Consent for publication (participant)


Comments please: framework for editors when requesting patient consent for publication in small cohort studies

The International Rhuematology Editors' Group would like to receive comments from wider specialty communities on their framework below. Please send any comments to Shehnaz Ahmed.


Case histories and post publication debate


A letter to the editor from reader A was received by our journal concerning a published case history from author B.  Reader A questioned the choice of treatment and author B's conclusion regarding the reason why the patient died. We believe this case raises at least two interesting questions.


Parental consent for participants


As editor of a psychology journal, I received a manuscript from a group of scholars. The authors describe a qualitative online study with adolescent girls, aged 15–18 years, who met in person with a stranger they first ‘met’ online. The girls describe their reasoning about the risks, the safety measures they used and reactions to discomfort they experienced in the meetings.


New! Discussion document on Consent for Publishing Medical Case Reports

COPE has published a new discussion document ‘COPE guidance on best practice for consent for publishing medical case reports’. This discussion document aims to lay out the principles that a consent form should generally include, and to collect examples of sample forms so that editors can develop a form that suits their purpose.


Data anonymity


A paper was submitted to our journal. The managing editor was concerned about patient information in the paper and queried the authors. The authors responded that the data were collected from routine samples and so consent was never obtained. The patients were lost to follow-up, and there was no ethics committee approval as it involved the study of existing data, but they did discuss with the institutional review board who said it was exempt.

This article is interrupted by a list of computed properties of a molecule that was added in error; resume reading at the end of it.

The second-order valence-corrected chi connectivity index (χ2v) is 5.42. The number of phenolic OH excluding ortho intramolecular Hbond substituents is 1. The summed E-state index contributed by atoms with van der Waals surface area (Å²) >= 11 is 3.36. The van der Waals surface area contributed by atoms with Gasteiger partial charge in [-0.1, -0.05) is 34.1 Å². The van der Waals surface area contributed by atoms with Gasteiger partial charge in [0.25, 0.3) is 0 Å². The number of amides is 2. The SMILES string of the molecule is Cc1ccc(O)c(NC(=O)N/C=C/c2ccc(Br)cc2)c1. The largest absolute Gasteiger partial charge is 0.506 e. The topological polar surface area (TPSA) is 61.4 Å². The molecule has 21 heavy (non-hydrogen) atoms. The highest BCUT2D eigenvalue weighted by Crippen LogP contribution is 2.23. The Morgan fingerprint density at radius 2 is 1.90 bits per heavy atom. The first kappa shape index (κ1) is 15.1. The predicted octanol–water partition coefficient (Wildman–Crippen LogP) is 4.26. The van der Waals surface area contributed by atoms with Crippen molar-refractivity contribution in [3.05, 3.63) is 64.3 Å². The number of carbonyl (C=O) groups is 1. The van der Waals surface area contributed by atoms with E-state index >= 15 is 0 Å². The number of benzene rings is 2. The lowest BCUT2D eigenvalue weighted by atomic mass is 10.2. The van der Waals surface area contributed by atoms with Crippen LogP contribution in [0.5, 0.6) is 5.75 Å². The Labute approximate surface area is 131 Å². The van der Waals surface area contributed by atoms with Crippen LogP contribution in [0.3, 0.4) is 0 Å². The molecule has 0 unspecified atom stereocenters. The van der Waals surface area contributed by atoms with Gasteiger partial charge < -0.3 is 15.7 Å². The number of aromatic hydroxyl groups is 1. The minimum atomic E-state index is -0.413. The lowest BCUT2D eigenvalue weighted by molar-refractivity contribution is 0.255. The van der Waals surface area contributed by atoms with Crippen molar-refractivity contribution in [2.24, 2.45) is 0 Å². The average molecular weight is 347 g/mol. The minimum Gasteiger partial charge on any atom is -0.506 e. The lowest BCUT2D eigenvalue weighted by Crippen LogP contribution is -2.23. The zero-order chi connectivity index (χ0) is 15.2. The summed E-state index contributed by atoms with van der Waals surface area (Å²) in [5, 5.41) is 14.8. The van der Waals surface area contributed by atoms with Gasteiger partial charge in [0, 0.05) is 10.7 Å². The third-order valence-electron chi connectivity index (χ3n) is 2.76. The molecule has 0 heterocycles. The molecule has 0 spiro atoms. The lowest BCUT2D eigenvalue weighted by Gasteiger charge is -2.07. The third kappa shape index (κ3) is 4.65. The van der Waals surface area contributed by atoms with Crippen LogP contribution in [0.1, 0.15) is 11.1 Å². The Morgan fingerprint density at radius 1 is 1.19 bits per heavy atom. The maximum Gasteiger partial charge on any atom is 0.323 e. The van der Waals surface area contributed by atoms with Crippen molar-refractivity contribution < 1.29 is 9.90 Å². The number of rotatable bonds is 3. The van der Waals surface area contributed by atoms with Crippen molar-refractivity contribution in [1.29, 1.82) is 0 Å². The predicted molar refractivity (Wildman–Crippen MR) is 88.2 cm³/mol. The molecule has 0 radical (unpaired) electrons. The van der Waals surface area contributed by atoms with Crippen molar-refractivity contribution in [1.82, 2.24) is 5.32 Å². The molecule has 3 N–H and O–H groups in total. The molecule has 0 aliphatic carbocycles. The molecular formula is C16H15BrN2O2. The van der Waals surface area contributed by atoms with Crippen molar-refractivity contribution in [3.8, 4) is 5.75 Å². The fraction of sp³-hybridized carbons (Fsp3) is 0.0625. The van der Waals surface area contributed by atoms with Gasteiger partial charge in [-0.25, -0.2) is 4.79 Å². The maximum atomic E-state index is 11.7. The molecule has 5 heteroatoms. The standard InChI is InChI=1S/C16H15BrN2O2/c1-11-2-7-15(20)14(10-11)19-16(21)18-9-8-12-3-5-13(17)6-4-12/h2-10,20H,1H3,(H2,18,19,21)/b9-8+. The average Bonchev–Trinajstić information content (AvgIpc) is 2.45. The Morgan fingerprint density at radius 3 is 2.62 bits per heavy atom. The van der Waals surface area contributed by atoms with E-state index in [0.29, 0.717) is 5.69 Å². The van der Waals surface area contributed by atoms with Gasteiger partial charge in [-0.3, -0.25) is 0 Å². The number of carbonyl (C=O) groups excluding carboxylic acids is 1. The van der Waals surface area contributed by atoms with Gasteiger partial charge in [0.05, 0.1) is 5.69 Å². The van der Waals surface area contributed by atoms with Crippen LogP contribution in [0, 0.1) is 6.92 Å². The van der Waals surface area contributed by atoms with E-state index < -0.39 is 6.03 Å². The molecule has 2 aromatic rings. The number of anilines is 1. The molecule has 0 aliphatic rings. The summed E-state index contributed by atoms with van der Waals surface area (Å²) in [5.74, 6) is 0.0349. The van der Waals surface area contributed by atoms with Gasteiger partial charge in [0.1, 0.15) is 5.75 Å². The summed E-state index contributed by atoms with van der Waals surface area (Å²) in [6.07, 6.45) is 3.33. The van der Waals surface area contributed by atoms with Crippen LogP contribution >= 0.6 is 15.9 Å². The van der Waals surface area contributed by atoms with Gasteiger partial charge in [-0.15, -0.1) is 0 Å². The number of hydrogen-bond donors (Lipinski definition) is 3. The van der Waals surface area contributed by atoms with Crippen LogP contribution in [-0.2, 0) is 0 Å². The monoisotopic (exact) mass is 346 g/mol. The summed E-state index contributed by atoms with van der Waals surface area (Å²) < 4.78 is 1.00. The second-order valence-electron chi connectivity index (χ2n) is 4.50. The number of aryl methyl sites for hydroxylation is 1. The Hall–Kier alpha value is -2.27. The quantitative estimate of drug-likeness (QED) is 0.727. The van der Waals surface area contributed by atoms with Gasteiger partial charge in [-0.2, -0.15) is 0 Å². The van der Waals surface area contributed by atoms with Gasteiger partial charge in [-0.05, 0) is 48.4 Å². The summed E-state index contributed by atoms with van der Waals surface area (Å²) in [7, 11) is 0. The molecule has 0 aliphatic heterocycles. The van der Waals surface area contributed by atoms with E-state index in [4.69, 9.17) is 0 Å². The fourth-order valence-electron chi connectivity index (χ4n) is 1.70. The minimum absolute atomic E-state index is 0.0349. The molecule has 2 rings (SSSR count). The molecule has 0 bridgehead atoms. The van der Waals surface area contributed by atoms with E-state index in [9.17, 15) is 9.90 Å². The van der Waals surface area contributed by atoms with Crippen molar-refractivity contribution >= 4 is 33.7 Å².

Revoked parental consent


Our journal publishes case reports describing the evaluation, diagnosis and treatment of unusual cases. Parents must provide written informed consent prior to manuscript submission. No cases are presented with unique identifiers and each is anonymised as much as possible.


Identifying patient information published in a figure


A reader emailed a society, which forwarded the message to the journal office, noting that he can read the name of a patient in a figure in a published letter to the editor. The letter was published online 3 months earlier and had just appeared in print; it was the print version the reader saw. The reader asked if the patient's name could be removed.


A case of child abuse


Child abuse is a common but underdiagnosed problem in our country. The abuse ranges from minor injury to severe head trauma. The true incidence of intentional head injury in children remains uncertain.


Ethics committee waives consent for case report, editor disagrees


The authors wish to publish a case report that aims to characterise complex chromosomal abnormalities in a rare congenital syndrome. It describes, in detail, the clinical features of two newborn infants. When asked about consent to publish, the authors said they did not obtain it because the data were reported from existing clinical diagnostic test results and therefore did not constitute a systematic investigation and that no identifiable information was included in the manuscript.